HILLSBOROUGH, N.C. — Robert "Bobby" Adam Whitt's remains spent two decades with investigators before they were able to identify them.
The child's body was located by a lawn maintenance crew under a billboard on Industrial Drive near Interstate 85 on Sept. 25, 1998.
The Orange County Sheriff's Office identified the remains of the murdered child in February thanks to new DNA technology.
But before that even happened, without a positive ID, there was one man who made sure the boy's memory lived on.
"I've had this case for 20 years and it was the longest case that I've personally worked here at the Sheriff's Office," retired Major Tim Horne said in an interview.
Horne served with the Orange County Sheriff's Office for 29 years and, for 20 of those years, he never gave up on piecing together evidence in search of justice for Bobby.
He didn't retire until the day after Bobby's remains were ID'ed on Thursday, February 6, 2019.
"For 20 years my cousin was never forgotten and that there were people trying to find out who he was," said Natalie Mosteller, Bobby's cousin.
A break in the 21-year-old cold case came when an Orange County grand jury indicted Bobby's father, John Russell Whitt, for his murder.
"I'm glad that we're able to see the wheels of justice turning," Mosteller said. "I'm glad for not only my family, but everyone who's been involved in this case for the past 20 years."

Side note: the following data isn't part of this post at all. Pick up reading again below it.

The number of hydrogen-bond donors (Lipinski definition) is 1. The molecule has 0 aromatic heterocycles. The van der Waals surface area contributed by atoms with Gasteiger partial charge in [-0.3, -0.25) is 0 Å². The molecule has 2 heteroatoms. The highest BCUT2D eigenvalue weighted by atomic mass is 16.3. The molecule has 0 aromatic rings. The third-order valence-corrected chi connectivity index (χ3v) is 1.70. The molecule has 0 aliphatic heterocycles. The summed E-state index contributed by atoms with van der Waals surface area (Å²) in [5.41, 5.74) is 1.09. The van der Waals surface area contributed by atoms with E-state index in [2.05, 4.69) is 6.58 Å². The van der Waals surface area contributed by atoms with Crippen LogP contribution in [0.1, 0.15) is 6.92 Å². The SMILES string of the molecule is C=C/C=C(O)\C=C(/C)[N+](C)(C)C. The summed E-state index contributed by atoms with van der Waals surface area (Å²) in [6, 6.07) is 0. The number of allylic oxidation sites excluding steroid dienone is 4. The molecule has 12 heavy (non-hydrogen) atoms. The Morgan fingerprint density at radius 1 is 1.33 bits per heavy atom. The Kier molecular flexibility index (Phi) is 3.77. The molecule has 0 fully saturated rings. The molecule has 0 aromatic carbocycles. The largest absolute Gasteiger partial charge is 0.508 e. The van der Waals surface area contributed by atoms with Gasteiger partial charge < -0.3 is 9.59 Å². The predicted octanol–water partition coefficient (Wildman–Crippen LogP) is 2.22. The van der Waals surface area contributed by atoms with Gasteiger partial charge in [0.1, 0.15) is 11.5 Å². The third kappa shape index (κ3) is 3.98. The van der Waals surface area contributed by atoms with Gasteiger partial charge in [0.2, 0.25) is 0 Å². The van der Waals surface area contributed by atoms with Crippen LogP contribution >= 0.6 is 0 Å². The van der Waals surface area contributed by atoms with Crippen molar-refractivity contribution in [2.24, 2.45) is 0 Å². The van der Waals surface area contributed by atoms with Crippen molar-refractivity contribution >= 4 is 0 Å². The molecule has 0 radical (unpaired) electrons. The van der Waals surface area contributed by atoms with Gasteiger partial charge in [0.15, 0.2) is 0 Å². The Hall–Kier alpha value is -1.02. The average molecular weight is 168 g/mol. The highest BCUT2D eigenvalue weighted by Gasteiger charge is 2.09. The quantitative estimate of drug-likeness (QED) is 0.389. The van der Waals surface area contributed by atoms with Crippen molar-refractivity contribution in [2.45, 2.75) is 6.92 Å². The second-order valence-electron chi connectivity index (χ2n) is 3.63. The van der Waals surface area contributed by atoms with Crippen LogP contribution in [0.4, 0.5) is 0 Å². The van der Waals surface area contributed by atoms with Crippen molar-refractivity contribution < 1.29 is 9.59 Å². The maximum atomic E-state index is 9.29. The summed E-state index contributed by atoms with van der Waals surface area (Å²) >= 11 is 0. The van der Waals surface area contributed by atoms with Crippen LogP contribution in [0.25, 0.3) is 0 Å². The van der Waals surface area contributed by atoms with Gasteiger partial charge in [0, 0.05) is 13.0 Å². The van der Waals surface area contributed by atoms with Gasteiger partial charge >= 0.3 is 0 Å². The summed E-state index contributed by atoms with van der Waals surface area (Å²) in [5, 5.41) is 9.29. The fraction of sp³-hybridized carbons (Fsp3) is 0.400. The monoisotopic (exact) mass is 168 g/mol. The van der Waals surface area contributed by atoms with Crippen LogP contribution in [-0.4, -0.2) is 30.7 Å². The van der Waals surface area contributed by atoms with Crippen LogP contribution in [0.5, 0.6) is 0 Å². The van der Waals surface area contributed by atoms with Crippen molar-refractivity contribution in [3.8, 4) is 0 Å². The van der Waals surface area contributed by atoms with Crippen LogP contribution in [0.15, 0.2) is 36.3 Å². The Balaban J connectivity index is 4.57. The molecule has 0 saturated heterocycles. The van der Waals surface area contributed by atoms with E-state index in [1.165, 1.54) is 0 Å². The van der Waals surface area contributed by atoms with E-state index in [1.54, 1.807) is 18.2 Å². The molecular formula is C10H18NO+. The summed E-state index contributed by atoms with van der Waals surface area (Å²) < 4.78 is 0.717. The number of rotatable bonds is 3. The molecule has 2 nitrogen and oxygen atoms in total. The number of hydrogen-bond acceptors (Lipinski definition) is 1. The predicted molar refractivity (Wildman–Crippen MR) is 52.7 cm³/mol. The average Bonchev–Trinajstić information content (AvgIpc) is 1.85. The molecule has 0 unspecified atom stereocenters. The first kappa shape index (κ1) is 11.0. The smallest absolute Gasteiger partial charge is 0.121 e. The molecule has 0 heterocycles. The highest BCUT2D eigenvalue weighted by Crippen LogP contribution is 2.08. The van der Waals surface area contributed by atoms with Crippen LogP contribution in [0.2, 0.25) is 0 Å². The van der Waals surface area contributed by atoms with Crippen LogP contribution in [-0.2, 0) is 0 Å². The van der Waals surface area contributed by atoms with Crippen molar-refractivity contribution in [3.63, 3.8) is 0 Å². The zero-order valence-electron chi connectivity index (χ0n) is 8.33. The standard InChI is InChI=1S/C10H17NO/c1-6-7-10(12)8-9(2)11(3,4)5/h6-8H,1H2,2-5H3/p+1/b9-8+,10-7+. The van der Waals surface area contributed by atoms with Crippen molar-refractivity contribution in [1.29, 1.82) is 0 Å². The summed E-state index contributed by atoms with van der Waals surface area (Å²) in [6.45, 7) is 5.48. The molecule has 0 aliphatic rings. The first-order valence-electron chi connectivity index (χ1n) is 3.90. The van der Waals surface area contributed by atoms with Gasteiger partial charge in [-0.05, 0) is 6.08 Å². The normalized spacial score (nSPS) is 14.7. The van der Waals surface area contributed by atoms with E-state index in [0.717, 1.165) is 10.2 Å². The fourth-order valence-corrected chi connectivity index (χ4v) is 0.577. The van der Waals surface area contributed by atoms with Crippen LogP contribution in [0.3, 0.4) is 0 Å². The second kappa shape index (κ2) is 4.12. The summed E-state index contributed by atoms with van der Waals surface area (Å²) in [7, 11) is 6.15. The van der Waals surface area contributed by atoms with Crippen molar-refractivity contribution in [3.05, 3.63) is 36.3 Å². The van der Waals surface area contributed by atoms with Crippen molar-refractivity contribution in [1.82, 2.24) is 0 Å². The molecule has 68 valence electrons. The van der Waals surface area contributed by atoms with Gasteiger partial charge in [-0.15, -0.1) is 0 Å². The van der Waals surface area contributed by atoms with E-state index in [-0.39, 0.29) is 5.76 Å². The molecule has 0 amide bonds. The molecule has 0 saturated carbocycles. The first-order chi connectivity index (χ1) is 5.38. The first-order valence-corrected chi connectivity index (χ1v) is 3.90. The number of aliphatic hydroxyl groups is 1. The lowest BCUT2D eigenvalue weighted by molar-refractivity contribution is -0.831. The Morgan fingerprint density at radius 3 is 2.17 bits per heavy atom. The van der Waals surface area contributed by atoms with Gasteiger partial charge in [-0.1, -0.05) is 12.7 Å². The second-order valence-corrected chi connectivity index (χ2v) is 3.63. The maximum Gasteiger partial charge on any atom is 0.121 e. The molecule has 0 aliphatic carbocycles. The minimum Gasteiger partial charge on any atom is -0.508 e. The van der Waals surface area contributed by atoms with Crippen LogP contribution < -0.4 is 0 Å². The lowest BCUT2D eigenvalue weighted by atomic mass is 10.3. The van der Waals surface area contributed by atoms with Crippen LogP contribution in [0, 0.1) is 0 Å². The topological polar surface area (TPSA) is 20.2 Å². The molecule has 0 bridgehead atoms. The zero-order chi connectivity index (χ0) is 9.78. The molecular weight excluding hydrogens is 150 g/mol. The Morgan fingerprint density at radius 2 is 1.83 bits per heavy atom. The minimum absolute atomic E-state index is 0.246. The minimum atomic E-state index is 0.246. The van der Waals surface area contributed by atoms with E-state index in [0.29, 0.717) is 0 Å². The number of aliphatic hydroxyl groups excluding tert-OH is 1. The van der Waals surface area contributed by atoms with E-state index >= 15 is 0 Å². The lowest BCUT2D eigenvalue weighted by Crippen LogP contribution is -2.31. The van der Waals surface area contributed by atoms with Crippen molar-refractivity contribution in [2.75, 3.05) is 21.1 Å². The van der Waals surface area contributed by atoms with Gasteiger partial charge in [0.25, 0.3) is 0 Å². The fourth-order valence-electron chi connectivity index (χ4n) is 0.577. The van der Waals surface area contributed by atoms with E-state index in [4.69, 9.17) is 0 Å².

Horne says, "After such a long journey and as involved as it has been to finally get that indictment."
Three months into his retirement, Horne will travel to Mt. Orab, Ohio to reunite Bobby's remains with the remains of his late mother.
On Friday… Horne will travel to Mt Orab, Ohio to reunite Bobby and his mother Myong with their family.
"It's just the final lap in this long race," Horne said. "I've had the case for 20-plus years and there was no way I wasn't going to take him back to the family."
Their ashes will be laid to rest next to Bobby’s grandmother the next day, a headstone already laid thanks to a GoFundMe Mosteller started in February.
As he did since the beginning, Major Horne carried this case with him until the very end.
"It means everything to us," Mosteller said. "He is now and will always be a member of our family."